The Rippling Effect of Critical Role:
Celebrating Their 100th Episode
By: Megan Connell
It’s 1993 and I’m sitting around the kitchen table of my best friend Christine’s house rolling up my first ever Dungeons & Dragons character. We are talking about the adventure we are about to go on and nuances of the home-brewed spam spell that she and our friend Sam created (a spell that had a 40% chance of turning an enemy into a pile of spam). So started my relationship with D&D.
I didn’t play following middle school and it wasn’t until 2015 that I got back into this hobby. Two years ago was when I discovered Geek and Sundry’s Twitch show Critical Role. Nine voice actors sitting around a table, rolling dice and telling a story about the adventuring group Vox Machina. You can say that Critical Role has had a profound impact on my life.
Once I started watching Critical Role I wanted to play D&D again. My husband and I got the starter set and a player’s handbook and we played through the Lost Mines of Phandelver with our kids.
Because of Critical Role, I found a group to play with through the online tabletop player Roll20. Our group had a rough start but we came together. I have now been playing once a week with the same group for over a year and a half. Six strangers have now become close friends and my life is richer for having them, and D&D in it.
My Dragonborn Bard Tor’rena, part of the adventuring party the Dirty Scales, Art by Allison Howle @allisonhowle
By playing more came the realization that role playing can force one to address their own issues and problems. I witnessed several emotional and difficult moments for the players on Critical Role. The more I played, I found that I was learning and growing as a person. As a psychologist, I became interested in the therapeutic implications and have since learned of groups that are using D&D therapeutically.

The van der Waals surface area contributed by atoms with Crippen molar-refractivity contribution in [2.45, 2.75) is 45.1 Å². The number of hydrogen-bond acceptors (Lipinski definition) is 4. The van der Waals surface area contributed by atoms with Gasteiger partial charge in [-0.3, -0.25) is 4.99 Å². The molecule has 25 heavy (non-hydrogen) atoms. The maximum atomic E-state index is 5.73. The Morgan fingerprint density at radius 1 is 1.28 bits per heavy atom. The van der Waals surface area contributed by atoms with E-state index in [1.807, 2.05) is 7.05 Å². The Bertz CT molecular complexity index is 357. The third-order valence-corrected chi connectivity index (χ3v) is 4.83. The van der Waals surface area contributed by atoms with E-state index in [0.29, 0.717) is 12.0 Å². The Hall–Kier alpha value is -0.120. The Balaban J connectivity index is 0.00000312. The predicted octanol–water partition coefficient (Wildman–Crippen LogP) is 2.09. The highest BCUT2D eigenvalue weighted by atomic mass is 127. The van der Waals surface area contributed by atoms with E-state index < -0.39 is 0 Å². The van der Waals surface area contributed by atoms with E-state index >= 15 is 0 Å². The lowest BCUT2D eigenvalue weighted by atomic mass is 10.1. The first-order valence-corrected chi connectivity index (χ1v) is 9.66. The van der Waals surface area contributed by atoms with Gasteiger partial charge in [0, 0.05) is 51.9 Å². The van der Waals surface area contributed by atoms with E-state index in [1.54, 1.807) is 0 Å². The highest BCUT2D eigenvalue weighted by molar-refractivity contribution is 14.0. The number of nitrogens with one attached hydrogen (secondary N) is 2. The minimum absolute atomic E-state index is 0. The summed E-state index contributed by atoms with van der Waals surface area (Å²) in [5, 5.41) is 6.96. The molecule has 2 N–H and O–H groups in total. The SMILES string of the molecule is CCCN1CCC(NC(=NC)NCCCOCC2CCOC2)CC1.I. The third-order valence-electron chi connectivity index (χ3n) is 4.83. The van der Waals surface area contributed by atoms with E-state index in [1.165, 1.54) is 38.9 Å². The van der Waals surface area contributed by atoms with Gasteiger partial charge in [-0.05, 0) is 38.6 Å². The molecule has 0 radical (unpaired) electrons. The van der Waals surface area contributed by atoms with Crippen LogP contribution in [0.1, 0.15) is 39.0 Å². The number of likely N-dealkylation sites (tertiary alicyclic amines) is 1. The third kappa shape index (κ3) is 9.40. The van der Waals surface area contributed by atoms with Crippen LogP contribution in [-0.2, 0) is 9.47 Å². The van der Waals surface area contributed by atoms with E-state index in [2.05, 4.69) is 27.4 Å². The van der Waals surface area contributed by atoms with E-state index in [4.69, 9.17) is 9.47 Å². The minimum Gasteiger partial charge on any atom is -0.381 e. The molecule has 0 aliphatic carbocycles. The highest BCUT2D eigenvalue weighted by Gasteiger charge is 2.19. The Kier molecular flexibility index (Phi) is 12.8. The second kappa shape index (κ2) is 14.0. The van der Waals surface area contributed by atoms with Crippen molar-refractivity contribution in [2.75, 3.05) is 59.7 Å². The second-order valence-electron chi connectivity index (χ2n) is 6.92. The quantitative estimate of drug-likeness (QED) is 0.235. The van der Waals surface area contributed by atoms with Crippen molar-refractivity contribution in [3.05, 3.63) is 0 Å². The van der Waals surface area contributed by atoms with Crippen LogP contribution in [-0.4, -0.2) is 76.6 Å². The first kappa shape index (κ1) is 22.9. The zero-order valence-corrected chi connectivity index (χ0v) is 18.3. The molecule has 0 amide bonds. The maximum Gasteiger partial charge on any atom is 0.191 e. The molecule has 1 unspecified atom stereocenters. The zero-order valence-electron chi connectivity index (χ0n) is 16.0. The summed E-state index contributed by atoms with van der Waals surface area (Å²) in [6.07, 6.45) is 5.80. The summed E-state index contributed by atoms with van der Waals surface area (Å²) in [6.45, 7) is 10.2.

This past spring I started as a Dungeon Master for my first D&D social skills group at Southeast Psych and have since started an all girls group focused on empowerment through D&D. I was able to get two D&D tables at Aspie Con 2017 that were busy all day. Aspie Con attendants who were shy and nervous start to laugh and make friends as they banded together to defeat the Orc army facing them down. I also spoke on my first con panel about D&D and how this game can help teach and reinforce social skills. Through working with my colleague, Ryan Kelly, Ph.D., a psychologist who (among other things) specialized in Aspergers and creating evidence-based social skill interventions, we’ve developed a study to gather empirical evidence to demonstrate the therapeutic benefits of tabletop roleplaying games.
Spiderman joins some of our providers and DM’s for a quick game of D&D at Aspie Con
Not one of the above things would have happened had it not been for this show of nerdy voice actors sitting around playing Dungeons and Dragons. I want to say thank you to the cast of Critical Role, those behind the scenes making it all happen, and thank you to the wonderful community of critters that have impacted my life in such a profound way. I hope you join me as I stay up late on June 8th to watch with the rest of the critter community to see how Vox Machina continues their story in their 100th live game.
If you want to come and join in on this adventure, their past 99 episodes are available on Geek and Sundry’s YouTube channel.